There is a limit to what people can take. In my short time as a doctor I’ve seen a lot of people who have reached their limit. Their body, their mind, their spirit has had all it can take. I’ve met people whose body hasn’t reached its’ limit, but their spirit has. And I’ve seen people whose body has reached its limit, but their spirit is still going strong.
This month has probably been my most difficult month as an intern. This month I have been rotating at a different hospital. I started off the month by getting sick with a bad cold. Of course I didn’t want to call in sick my first day at a new hospital, so I toughened up and pushed through. The commute to this hospital is more than double what I’m used to, so the hours have been long. I’ve been getting up about 4:30 every morning and trying to be in bed before 8:30 every night to get a decent nights sleep, especially trying to recover from being sick. And I’m really outside my comfort zone. It’s a different hospital with a different computer system and different policies and different practices, and it’s been a steep learning curve. Meanwhile I’ve had some really, really sick patients who I’m responsible for taking care of, while struggling to take care of myself.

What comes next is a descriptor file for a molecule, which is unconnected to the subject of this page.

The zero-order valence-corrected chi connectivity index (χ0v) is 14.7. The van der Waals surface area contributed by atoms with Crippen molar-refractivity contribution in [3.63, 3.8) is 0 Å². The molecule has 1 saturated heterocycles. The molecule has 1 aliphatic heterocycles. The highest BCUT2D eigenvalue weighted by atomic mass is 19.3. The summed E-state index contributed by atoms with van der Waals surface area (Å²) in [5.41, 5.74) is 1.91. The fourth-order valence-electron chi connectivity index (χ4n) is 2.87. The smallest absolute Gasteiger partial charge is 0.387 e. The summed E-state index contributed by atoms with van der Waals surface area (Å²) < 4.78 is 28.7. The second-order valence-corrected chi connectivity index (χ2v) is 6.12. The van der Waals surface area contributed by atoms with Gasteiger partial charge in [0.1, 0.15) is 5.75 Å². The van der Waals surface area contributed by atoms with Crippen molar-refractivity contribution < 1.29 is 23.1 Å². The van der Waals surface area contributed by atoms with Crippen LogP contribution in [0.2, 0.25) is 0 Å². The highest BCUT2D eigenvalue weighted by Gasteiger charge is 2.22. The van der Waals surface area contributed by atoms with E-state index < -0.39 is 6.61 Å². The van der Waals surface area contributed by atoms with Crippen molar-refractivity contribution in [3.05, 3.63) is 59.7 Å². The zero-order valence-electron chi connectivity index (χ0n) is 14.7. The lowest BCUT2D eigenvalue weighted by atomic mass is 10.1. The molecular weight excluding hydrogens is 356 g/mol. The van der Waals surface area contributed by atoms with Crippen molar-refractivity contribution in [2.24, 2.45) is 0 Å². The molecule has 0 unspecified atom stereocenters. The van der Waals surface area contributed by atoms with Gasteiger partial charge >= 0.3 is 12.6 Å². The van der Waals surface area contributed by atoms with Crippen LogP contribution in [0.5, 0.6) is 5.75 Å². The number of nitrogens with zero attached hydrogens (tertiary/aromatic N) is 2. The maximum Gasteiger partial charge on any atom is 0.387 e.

But this month I’ve met some amazing individuals. Some amazing physicians. Some amazing patients. And some amazing physician patients who have reminded me that every day is a gift. They remind me that even doctors get sick, and that good health isn’t guaranteed to anyone.
One evening I was leaving the hospital quite late, and I stopped to see one of my patients before I headed home for the evening. Being a physician himself, he felt compelled to have me pull up a chair so he could give me a lecture on physician burnout. I appreciated the advice, but couldn’t help but see the irony in spending 30 minutes at the end of a long day talking about physician burnout. But his advice was this: find something in life that makes you happy and find time to do it. And if you need help, never be afraid to ask someone.
Some days I feel as if my mind, my body, and my spirit are at their limit. Some mornings I can’t imagine getting through the day. It takes so much energy and effort to get out of bed and spend the entire day taking care of others. But then I see my patients. Those whose bodies can take no more, but their spirit drags them onward. They refuse to give up, no matter how terrible the odds. They inspire me. And I know I haven’t reached my limit. Not yet. They’re the reason I can get through the day.
Being a doctor is such a strange profession. Every day is new and exciting. Every day I meet new patients who teach me something. No day is predictable, and no two patients are alike. Some days I wonder what I’ve gotten myself into. And some days I can’t imagine life any other way.
I feel so extraordinarily blessed to do what I do, and there is no limit to what life has in store.